‘Hellboy II’ Director Guillermo Del Toro Wants Sequel To Have Fantastical ‘Wizard Of Oz’ Feel

Stars Selma Blair, Doug Jones also reveal details from the red-hot flick's Hungarian set.

BUDAPEST, Hungary — Think back, if you can, to the first time your mother ever took you to a toy store. Now, combine that with the memory of your first trip abroad. Finally, pretend that a pale, fanged, eyeball-winged Angel of Death was standing alongside you.

Welcome to the set of “Hellboy II: The Golden Army.”

“This movie has been very free, much more free than the first one,” insisted our tour guide, red-hot “Pan’s Labyrinth” director Guillermo del Toro , when we flew to a huge Hungarian set and peeked inside his dark, twisted toy box during the film’s final days. “You don’t have to set up the rules of the world, so you’re allowed to, frankly, have more fun.”

For those who haven’t seen the 2004 film that first brought comicdom’s hell-spawn hero to the silver screen, del Toro reached for the stars while telling the tale of a surly rogue demon (Ron Perlman, under nearly as much makeup as Keira Knightley in “At World’s End”) employed by a secret U.S. organization called the Bureau for Paranormal Research and Defense. Alongside pyrokinetic hottie Liz Sherman (Selma Blair), Mensa-eligible merman Abe Sapien (Doug Jones) and others, the big guy continues to do his best to battle the baddies — and keep the war out of sight from our everyday existence.

“In both ‘Pan’s Labyrinth’ and in here, there are many references to different types of fairy tales and the whole realm of a fallen prince coming back to reclaim a world that is fading,” the charming-but-frantic del Toro explained between scenes, revealing that the plot has Hell erupting on Earth after an ancient truce between humans and monsters is broken. “There are some [fairy tale-like] things you’ll see, and I’ve tried to give it a more fantasy feel, like ‘The Wizard of Oz,’ as we go to worlds as opposed to having creatures in our world. … In the first movie, we have monsters living amongst us, and the difference is in this movie, you go where the wild things are.”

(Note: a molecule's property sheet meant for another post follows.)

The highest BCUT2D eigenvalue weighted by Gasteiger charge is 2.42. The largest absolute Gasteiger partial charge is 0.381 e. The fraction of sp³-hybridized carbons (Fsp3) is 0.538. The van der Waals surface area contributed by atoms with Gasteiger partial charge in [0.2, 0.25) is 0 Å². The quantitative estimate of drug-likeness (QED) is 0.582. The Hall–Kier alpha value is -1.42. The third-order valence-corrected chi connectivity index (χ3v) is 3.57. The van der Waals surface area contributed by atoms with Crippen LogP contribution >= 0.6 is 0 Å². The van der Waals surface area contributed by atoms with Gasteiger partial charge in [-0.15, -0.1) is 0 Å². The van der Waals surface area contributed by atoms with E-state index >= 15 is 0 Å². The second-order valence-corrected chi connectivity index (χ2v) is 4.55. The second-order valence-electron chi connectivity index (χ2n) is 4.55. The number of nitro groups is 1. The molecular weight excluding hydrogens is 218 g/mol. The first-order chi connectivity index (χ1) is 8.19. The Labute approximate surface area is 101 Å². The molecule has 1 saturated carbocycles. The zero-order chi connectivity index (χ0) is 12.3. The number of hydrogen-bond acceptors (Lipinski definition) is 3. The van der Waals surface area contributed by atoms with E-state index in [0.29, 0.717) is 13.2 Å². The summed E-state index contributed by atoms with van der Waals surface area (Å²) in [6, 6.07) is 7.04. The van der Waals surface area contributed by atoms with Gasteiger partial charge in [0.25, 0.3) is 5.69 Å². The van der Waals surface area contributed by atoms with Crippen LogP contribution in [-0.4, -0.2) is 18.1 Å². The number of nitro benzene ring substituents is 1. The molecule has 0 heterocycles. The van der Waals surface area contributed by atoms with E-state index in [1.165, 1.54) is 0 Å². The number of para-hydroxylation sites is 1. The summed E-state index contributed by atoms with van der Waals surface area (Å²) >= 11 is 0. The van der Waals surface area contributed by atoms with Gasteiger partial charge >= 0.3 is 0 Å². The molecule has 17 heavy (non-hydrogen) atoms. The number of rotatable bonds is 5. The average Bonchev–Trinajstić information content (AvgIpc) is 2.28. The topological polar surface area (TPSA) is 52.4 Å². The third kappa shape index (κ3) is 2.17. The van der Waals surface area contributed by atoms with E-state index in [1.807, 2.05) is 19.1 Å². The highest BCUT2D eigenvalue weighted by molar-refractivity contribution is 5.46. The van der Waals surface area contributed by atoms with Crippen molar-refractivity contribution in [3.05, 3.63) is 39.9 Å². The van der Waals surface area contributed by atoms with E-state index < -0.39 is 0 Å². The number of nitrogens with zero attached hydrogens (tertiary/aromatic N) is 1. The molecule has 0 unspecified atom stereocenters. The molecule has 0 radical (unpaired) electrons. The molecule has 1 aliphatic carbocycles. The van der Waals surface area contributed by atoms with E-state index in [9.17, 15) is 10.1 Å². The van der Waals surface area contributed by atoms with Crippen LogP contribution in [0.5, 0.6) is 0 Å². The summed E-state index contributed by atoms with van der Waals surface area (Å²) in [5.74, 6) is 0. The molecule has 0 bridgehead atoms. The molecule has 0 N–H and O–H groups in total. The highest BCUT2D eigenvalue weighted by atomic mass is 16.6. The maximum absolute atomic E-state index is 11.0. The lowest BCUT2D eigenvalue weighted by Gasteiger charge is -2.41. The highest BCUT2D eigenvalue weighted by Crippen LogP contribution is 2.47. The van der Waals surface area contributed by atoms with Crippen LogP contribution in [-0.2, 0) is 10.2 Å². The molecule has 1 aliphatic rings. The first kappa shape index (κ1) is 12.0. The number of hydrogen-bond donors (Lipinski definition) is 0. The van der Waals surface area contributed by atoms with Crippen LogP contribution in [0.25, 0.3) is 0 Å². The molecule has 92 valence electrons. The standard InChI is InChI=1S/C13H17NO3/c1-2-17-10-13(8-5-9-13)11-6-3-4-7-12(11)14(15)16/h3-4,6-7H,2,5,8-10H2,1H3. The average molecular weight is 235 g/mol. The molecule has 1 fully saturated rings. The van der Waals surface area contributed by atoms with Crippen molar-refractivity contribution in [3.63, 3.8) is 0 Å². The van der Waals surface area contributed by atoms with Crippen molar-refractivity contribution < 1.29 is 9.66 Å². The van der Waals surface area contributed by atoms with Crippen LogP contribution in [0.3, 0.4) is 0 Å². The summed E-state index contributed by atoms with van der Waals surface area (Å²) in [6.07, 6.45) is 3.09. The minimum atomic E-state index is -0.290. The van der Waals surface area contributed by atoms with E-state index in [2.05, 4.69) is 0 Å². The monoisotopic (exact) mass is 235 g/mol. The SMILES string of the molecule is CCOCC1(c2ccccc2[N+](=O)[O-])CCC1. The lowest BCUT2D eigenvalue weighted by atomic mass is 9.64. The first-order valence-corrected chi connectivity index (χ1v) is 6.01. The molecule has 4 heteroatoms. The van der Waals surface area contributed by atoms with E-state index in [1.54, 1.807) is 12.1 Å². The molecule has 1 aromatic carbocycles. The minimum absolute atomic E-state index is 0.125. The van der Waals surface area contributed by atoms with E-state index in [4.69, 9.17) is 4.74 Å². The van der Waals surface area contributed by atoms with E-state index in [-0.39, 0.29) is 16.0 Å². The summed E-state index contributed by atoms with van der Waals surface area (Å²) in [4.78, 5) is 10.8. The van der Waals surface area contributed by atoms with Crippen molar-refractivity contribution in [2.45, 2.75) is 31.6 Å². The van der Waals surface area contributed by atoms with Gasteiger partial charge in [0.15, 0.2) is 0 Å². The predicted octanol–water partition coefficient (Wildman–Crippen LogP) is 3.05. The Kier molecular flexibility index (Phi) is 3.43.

These wild things include a werewolf, a strider (an enormous elephant with pointy, spider-like legs), a tooth fairy, trolls and all sorts of weird characters with names like Chamberlain (whose look is described as a thumb with eyes); Fragglewump (who has green, straggly hair that looks like dead plant stems); Berserker, and a sure-to-be-breakout character named Cathedral Head — whose skull looks like a church, complete with windows that light up.

Another eye-opener is Johann Krauss, a fan-favorite BPRD member from the comics, who is basically an old-school metallic character with steam and a light bulb representing the disembodied ectoplasmic spirit within his head. “We went with more of a containment-suit type of look,” del Toro said of the character, adding that initial plans to computer-generate his noggin proved prohibitive. “We’ve used perspective and mirror tricks inside the helmet to keep the head disappeared.”

The characters dwell in such places as an enormous underground sewer lair (constructed in an old Hungarian church), a hellacious chamber filled with stolen souls, and a barren wasteland strewn with screaming bodies crystallized into sand. But much like Hellboy’s affinity for kittens, the story wouldn’t be complete without a soft side.

“Princess Nuala is my name, and I am a half of a twin with my brother,” explained beautiful newcomer Anna Walton, who is paired with Luke Goss (“Blade II”) to form a yin/yang duo of siblings who kick off the film’s plot. “We are a prince and princess, and our father is King Balor [Roy Dotrice, 'Swimming With Sharks'], and creatures of the Earth is what we are. My brother is the evil side, and I’m the good side, and he’s trying to wade into war with mankind — and I’m trying to stop it.”